Andrew: We were initially surprised to see that temporal variables, like days since hatching, better explained provisioning rates than characteristics of the burned habitat. However, a closer look revealed that there was precedent for this finding in the literature and previous studies conducted by IBP (for instance our 2019 paper on nest site selection). What we learned was that this finding likely points to the idea that the birds we observed had all arrived at a good place to nest and find their favorite food in the charred forests of the Moonlight fire – especially compared to the nearby unburned forests where dead trees are scarce. Elsewhere in California, Black-backed Woodpeckers have been found nesting in unburned forests, such as areas with large numbers of trees killed by bark beetles. If nests from unburned areas were included in a similar analysis, I would expect to find a strong effect of habitat – especially burn severity or snag density – on provisioning rates.
John, you are now at Texas A&M University-Kingsville pursuing a master’s degree. Congratulations! What will you be studying?
John: For my master’s degree, I am studying how forest management affects resilience to disturbances such as wildfires, insects, and drought, and how these forests and these relationships will change in the future due to climate change. I am also researching what the optimal density is in forests affected by drought and climate change, and how to achieve that density through management actions such as thinning and prescribed burning. Coincidentally, the dataset I will be working with is from same area in northern California where the Black-backed Woodpecker data was collected!
Working on the Black-backed Woodpecker paper and other things in the Tingley lab helped get me more interested in statistics, which is something I plan to pursue in my career after I get my master’s degree. Working on this research also gave me exposure to programming in R, which I use a lot during my current research for my master’s project.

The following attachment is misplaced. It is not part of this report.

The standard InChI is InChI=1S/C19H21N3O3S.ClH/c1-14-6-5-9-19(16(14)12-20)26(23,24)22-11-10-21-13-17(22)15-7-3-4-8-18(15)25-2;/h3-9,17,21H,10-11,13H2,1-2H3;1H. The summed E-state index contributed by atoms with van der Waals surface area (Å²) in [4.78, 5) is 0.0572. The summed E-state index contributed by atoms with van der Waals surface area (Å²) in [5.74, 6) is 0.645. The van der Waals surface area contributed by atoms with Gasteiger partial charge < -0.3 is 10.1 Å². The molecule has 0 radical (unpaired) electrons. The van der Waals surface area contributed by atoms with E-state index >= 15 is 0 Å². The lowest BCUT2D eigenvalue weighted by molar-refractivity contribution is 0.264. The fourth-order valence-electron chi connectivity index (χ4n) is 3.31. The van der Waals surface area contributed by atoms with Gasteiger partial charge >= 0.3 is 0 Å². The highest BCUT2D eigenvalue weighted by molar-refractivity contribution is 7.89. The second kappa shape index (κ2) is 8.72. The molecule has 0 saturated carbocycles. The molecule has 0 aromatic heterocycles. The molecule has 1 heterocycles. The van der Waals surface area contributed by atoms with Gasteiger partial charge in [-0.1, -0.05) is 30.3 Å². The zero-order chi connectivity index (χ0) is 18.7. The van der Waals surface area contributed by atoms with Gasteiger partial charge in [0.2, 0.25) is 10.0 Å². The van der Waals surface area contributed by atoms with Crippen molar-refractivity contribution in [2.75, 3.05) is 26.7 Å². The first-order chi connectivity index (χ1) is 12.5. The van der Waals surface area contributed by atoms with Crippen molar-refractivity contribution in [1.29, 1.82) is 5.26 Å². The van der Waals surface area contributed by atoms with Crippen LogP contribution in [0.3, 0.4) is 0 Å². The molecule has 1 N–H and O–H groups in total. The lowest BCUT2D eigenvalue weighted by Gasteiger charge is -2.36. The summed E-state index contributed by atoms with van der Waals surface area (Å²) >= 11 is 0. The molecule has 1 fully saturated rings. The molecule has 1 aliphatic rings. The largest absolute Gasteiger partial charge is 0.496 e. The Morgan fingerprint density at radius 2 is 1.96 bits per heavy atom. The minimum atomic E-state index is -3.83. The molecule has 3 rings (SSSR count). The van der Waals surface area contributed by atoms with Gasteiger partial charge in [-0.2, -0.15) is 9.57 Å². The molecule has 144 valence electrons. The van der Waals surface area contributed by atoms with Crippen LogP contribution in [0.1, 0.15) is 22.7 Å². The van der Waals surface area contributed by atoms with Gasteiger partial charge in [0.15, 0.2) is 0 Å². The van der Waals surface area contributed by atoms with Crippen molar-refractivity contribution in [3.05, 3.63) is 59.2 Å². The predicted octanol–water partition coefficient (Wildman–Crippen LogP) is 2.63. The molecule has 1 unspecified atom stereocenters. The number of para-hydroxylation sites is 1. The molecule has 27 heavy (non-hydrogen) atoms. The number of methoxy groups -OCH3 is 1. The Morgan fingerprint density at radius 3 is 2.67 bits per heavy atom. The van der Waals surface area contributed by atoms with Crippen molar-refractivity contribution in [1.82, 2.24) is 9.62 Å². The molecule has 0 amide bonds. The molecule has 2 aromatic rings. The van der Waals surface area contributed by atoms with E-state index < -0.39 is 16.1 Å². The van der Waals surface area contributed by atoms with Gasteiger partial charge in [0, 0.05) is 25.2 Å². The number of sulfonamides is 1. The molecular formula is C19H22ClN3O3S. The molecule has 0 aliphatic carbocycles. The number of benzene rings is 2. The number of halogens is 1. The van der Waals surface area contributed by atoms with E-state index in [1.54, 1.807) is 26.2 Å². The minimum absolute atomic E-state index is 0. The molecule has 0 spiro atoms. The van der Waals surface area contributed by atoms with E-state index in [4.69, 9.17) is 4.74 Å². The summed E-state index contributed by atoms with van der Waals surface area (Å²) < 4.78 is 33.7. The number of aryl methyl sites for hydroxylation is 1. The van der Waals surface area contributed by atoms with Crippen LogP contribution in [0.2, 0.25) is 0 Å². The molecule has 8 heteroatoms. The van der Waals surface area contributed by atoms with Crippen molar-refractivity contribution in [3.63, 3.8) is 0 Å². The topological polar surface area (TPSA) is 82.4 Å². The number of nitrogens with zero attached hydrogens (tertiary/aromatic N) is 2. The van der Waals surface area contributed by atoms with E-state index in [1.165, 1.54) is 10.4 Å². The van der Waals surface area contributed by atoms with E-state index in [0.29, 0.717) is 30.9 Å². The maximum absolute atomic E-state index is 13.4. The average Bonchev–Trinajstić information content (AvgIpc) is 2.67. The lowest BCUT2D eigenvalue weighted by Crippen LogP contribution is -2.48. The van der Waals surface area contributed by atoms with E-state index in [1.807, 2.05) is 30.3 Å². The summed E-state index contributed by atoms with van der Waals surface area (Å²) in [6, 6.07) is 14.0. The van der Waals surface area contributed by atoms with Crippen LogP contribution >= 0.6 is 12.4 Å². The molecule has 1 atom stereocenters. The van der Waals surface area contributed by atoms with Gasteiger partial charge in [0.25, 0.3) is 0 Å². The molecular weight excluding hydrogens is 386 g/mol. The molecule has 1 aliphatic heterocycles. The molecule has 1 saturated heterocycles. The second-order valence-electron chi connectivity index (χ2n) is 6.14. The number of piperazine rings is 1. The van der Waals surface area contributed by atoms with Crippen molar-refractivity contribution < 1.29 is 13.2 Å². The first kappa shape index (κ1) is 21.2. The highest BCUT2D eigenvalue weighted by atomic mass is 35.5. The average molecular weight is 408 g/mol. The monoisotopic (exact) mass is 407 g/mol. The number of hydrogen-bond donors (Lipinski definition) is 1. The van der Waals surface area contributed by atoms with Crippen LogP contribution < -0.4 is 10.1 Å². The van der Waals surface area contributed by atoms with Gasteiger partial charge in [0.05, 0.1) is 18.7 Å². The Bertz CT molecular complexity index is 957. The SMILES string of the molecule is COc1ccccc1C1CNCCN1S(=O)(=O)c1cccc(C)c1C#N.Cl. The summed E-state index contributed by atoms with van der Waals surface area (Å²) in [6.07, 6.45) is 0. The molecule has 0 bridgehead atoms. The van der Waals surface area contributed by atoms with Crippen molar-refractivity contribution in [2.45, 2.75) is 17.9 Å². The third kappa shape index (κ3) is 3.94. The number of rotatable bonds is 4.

Anything you’d like to add Andrew?
Andrew: The more we work with Black-backed Woodpeckers, the more surprises we find. Spending hours watching behavioral observations at nests gives you a lot of appreciation for the behavioral differences between individual birds, and we enjoyed seeing evidence for this in the fieldnotes from IBP’s nest observers. Just like human parents, some Black-backed Woodpeckers seemed relaxed and unconcerned, while other birds seemed especially tight or wary. Others showed signs of agitation if observers came into view. In order to record unbiased provisioning data, observers would sometimes have to slowly sneak into the forest stand and crouch 60 meters away from nests while recording data through a birding scope! We are grateful for the hard work and dedication of the IBP field technicians who located Black-backed Woodpecker nests and collected the data used in this study. This project also would not have been possible without support from Plumas National Forest.
Back in the lab, John was an extremely capable and quick learner as he peeled back the layers of IBP’s provisioning dataset. This project highlights his ability to overcome challenges and demonstrates his dedication to seeing an idea through from start to finish. His colleagues in the Tingley lab and IBP wish him the best in his graduate program and future career!
An IBP crew working in the Moonlight fire in 2015.